We drove our motorhome right up to the top and parked next to what might be described as a visitor’s center. This center had a museum, two gift shops, a tour company office, and a restaurant. First I went to the museum and spoke to the Hopi who was the docent there. He knew nothing of Tewaquaptewa. Next I went to the tour company. Closed. Then to the two gift shops filled with beautiful (and expensive) stuff. Nothing.
Finally I went to the restaurant and received the same information. Again, nothing.
While Loni was window shopping and talking to people in the restaurant I walked back to our rig.
As I was standing there waiting for her to join me I noticed three young men (in their late teen or early 20s) sitting on a low planter box. One was painting and as I walked the 20 or so yards to them I could see he was painting Kachinas. I didn’t interrupt but stood watching and admiring the skill that he had with brush and paint. When he was done I complimented him on his ability to paint with such control and detail. He thanked me for the compliment. I pursued, “You must have been doing this quite a while to be so good.” He told me that his family had been making and painting Kachinas for a long time. I told him that years ago I spent the day with an old man who was carving Kachinas for the village and his name was Tewaquaptewa. The young man immediately put his bush down and exclaimed, “That was my Great-grandfather!”
Eureka! I had closed the circle. I was talking to a young man that never knew his Great-grandfather, and he was talking to me, who had just bridged a four generation gap in his family history. I still get goosebumps when I think about this connection.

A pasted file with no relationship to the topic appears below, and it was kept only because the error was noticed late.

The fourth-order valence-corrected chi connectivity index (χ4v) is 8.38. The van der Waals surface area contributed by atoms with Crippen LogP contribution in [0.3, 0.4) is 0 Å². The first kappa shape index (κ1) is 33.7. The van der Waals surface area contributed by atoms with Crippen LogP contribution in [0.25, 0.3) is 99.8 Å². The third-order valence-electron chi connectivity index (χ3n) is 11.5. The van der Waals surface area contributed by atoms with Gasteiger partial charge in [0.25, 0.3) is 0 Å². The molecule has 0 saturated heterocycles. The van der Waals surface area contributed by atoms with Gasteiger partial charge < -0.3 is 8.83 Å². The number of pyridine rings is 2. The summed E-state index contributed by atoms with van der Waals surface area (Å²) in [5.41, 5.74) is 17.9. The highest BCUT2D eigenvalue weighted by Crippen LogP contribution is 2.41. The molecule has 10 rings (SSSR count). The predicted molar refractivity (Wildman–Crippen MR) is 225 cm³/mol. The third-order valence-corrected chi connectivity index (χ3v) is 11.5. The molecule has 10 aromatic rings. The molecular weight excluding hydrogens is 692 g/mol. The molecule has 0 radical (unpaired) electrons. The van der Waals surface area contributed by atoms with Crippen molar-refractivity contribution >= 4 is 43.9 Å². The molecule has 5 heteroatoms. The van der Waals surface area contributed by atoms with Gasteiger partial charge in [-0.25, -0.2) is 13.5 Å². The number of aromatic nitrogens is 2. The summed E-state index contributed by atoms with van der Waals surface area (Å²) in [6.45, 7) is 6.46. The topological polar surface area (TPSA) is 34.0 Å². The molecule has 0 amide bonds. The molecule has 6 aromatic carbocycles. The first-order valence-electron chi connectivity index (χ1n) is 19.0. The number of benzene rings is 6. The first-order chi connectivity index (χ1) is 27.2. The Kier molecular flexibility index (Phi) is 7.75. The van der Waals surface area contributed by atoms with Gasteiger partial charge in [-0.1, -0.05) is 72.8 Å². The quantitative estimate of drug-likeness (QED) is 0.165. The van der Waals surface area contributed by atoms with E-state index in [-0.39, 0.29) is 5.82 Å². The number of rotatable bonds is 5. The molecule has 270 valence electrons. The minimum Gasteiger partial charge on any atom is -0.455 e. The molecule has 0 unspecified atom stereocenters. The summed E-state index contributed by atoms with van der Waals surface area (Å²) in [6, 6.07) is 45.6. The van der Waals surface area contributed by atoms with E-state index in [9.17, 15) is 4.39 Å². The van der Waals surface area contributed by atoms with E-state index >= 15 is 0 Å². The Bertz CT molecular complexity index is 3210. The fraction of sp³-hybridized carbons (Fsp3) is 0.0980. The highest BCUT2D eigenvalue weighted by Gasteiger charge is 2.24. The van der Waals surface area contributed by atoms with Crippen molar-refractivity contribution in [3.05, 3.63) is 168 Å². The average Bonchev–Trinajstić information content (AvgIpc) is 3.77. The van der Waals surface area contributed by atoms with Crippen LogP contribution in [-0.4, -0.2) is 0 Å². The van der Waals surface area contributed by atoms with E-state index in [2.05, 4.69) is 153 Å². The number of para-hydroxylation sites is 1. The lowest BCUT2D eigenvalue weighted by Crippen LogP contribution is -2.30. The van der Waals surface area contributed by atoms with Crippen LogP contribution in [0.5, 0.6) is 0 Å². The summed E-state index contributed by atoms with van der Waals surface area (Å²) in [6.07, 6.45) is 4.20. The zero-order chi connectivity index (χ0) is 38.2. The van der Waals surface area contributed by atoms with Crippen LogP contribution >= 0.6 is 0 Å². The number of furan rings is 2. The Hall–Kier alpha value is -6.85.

We spent the greater part of an hour talking about his people, his family and how things have changed – (again without consulting me or getting my permission, but we’ll talk about that later). He told me that his Great-grandfather was Chief of Old Oraibi and was of the Sun clan. His duty as a member of the Sun Clan was to observe the Sun and let the people know when they should have ceremonies, plant, harvest, and a myriad of other activities dictated by the seasons, climate, and Sun. No wonder he was almost blind when I met him! As this young man and I talked I told him about how things were when I was here in the 1950s. He finally said, “You talk like our Elders when they tell us about getting water, or when they used that trail or the other trail.” I told him that I had a great respect for his Great-grandfather and if it was appropriate I would like him, when the family honors Tewaquaptewa, to include my respect as well. As Loni and I left with promises to return he commented, “Tonight, you are my story.” My young friend’s name? Alrye Polequaptewa!
How fortunate I was to be able to give closure to a 60 year old event and to give closure to Alrye as we talked about his family. Thank you.